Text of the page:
Methadone Withdrawal

Methadone is prescribed quite often in the United States, usually within hospital settings. When used safely and correctly, methadone can provide relief for those who are experiencing large amounts of pain. However, if one isn’t careful, it’s very easy to become dependent on methadone. A person’s body can grow used to methadone and then require more of the medication to achieve relief. If one develops an addiction, the withdrawal process can become the biggest obstacle to quitting the drug.

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What is Methadone?

Methadone is a powerful, long-lasting pain medication, usually used to treat patients after surgery or serious injury. Because methadone is so powerful and so easily abused, it is only legally available in the US via prescription. If you’ve been prescribed methadone, you should adhere to the dosing instructions and keep your doctor updated on your medication use and pain levels. Eventually, your doctor will want you to begin tapering off the methadone so that you can avoid developing an opioid addiction.

“Opioids are a type of narcotic pain medication. They can have serious side effects if you don’t use them correctly.”

From WebMD

Opioid Addiction

Methadone is an opioid, or a type of drug that works by binding itself to the brain’s opioid receptors. Methadone and other opioids change the way the brain responds to pain. These medications also cause the brain to release dopamine, or the “feel good” chemical that makes up a major part of the brain’s reward center. Because the dopamine release makes you feel better, your brain might start craving more opioids to achieve the same feeling. This is when people become tempted to abuse prescription drugs.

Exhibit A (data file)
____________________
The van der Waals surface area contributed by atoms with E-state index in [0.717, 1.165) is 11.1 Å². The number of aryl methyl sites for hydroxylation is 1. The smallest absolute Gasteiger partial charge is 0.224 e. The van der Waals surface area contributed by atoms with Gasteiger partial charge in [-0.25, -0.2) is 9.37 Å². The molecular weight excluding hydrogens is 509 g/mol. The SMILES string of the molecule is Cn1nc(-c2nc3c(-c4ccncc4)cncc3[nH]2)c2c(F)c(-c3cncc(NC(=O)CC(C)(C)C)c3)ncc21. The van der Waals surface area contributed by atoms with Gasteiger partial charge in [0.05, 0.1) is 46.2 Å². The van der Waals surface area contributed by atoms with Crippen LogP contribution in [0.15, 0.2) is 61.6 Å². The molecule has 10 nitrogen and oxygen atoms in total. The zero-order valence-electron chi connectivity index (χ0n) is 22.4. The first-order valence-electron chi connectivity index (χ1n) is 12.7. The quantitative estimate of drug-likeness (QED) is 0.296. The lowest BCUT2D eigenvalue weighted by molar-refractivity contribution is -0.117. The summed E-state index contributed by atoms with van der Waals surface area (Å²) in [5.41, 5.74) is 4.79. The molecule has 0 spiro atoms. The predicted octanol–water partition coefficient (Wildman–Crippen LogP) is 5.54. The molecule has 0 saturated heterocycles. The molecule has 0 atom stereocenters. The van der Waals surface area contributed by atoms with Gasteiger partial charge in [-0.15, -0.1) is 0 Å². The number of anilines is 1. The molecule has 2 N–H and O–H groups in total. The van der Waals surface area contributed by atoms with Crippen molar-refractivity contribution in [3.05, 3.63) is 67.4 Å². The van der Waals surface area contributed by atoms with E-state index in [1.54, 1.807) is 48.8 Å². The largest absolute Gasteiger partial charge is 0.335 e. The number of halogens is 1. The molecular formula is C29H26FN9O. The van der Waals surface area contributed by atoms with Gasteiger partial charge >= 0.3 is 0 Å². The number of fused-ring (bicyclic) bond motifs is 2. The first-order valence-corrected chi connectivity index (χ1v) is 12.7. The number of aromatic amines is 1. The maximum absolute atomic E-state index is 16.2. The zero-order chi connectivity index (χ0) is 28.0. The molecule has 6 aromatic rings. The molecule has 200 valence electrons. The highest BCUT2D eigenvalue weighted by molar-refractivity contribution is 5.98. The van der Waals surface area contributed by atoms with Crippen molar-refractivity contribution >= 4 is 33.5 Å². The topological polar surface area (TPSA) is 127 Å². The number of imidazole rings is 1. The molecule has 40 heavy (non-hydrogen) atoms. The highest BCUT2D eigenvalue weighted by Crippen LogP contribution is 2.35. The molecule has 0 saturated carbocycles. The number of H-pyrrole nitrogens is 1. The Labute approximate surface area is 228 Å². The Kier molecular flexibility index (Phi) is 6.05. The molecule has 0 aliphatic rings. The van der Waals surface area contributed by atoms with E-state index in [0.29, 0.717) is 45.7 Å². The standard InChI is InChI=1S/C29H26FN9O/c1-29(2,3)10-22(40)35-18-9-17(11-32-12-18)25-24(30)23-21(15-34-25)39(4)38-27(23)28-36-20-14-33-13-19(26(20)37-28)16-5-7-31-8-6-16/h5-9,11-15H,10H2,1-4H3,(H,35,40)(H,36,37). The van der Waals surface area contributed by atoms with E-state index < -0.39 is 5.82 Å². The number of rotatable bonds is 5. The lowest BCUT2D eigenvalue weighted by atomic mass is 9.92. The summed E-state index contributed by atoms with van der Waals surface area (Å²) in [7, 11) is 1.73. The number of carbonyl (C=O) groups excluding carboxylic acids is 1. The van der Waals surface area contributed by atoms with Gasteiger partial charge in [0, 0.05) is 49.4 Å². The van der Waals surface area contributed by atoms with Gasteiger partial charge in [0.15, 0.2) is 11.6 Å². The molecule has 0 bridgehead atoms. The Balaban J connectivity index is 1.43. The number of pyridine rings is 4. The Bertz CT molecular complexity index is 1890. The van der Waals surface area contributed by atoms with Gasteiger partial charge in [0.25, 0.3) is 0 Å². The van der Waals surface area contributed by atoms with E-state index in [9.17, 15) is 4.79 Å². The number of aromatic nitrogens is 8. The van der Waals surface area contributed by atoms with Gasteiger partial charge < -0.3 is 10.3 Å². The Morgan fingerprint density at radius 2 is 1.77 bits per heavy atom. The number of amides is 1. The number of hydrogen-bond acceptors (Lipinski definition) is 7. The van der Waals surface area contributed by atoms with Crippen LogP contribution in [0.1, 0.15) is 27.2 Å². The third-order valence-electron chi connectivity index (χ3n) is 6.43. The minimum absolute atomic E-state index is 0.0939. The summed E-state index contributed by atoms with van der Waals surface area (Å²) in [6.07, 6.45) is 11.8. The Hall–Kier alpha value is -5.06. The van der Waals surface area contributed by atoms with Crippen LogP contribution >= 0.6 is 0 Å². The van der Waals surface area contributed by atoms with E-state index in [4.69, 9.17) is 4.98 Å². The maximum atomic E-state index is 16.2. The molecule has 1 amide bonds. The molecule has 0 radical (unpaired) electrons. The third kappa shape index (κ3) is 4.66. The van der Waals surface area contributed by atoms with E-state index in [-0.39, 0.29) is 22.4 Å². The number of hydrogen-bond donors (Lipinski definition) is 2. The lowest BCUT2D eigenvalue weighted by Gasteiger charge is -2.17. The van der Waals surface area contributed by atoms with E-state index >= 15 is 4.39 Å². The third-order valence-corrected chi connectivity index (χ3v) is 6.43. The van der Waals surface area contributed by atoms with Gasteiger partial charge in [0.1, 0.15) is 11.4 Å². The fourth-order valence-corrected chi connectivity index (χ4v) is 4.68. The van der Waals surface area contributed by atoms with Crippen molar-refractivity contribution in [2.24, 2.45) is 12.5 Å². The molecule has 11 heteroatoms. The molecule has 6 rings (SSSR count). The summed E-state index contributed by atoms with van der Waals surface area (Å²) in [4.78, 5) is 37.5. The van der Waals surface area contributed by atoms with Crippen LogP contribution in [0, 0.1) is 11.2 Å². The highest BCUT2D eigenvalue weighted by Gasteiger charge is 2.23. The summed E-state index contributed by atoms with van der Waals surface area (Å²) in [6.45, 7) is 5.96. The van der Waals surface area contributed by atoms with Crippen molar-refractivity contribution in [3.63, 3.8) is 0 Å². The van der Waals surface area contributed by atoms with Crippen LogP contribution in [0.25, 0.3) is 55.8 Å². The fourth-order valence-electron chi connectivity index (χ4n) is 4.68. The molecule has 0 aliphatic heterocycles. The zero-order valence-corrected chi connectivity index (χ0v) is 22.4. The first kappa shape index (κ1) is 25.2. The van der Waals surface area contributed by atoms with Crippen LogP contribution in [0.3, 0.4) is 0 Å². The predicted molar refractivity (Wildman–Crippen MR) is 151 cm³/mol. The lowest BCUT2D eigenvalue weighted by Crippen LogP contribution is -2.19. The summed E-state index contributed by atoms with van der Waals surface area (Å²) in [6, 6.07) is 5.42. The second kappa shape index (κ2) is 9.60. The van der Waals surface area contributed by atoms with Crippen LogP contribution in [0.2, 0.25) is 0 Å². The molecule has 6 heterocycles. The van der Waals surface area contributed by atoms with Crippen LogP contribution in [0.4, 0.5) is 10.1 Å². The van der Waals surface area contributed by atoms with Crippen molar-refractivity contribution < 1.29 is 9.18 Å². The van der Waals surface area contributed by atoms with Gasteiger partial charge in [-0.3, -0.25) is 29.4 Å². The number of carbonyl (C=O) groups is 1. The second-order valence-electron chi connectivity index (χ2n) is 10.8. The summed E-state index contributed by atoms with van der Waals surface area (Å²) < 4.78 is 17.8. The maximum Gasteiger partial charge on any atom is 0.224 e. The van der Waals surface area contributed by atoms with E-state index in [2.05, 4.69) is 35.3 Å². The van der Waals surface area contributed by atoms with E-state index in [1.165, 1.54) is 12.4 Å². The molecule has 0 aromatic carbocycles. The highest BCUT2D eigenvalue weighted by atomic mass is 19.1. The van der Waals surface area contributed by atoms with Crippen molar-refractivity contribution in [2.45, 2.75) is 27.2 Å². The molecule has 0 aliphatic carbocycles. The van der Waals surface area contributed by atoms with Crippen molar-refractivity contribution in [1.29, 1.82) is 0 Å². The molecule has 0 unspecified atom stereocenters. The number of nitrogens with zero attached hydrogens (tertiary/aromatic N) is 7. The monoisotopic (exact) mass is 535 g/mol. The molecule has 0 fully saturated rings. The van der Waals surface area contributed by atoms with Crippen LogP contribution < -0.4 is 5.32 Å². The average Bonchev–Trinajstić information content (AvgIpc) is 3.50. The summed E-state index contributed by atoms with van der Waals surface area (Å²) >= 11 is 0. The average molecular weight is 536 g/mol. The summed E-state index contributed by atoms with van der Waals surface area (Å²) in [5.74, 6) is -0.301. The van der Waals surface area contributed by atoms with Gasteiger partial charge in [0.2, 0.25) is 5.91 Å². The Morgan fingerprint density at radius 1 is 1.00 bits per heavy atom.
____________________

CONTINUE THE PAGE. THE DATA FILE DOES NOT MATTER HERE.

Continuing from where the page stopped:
Many drug addictions begin with a prescription for methadone or other opioid intended for pain relief. Some people switch to heroin or other prescription drugs. Others continue using methadone but use illicit methods to continue getting the drug. These methods put the user at risk for arrest and infectious diseases.

If you think you might be addicted to methadone or other opioid drugs contact today.

Methadone Withdrawal

Withdrawal from methadone can look much like withdrawal from heroin and other opioid drugs. Methadone users who quit the drug often experience a range of uncomfortable, and even painful, symptoms during detox. A few of these symptoms are:

  • Nausea and Vomiting
  • Cramping and Stomach Pain
  • Sleep Problems
  • Eye Problems
  • Sweating or Chills
  • Muscle Pain

Furthermore, a person experiencing methadone withdrawal may face psychological issues like anxiety and depression during the detox process. Intense withdrawal symptoms may come with a feeling of despair and hopelessness, and former methadone users may relapse to avoid further symptoms.

About 40% of opioid deaths involve a prescription opioid.

The Problem with Medication

Often, medication is prescribed to treat the symptoms of opioid withdrawal. These medications temporarily take the place of the opioids. A doctor can gradually reduce the prescription until the patient no longer needs the medicine at all. These medications come in three categories.

  • Agonists bind to opioid receptors and replace the original opioids.
  • Partial Agonists are a weaker form of agonists.
  • Antagonists block the brain’s opioid receptors.

Unfortunately, the medication method doesn’t always work with methadone users because methadone is usually the medication that treatment centers use to treat opioid addictions. As an agonist, methadone often helps patients overcome heroin addictions. While this can be wonderful for other former opioid users, it leaves methadone users with very few options to help ease the pain of withdrawal symptoms. Perhaps an antagonist medication might be the best option, or perhaps the patient will have to deal with symptoms without the help of medication at all.

Supporting Methadone Treatment

Whether or not the patient can use medication to ease withdrawal symptoms, the process of methadone detox will not be easy. Having the right support can make all the difference. A rehab facility can provide comfort and help a methadone user take the first steps into recovery. A treatment program can also help address psychological issues and triggers that come with a methadone addiction.

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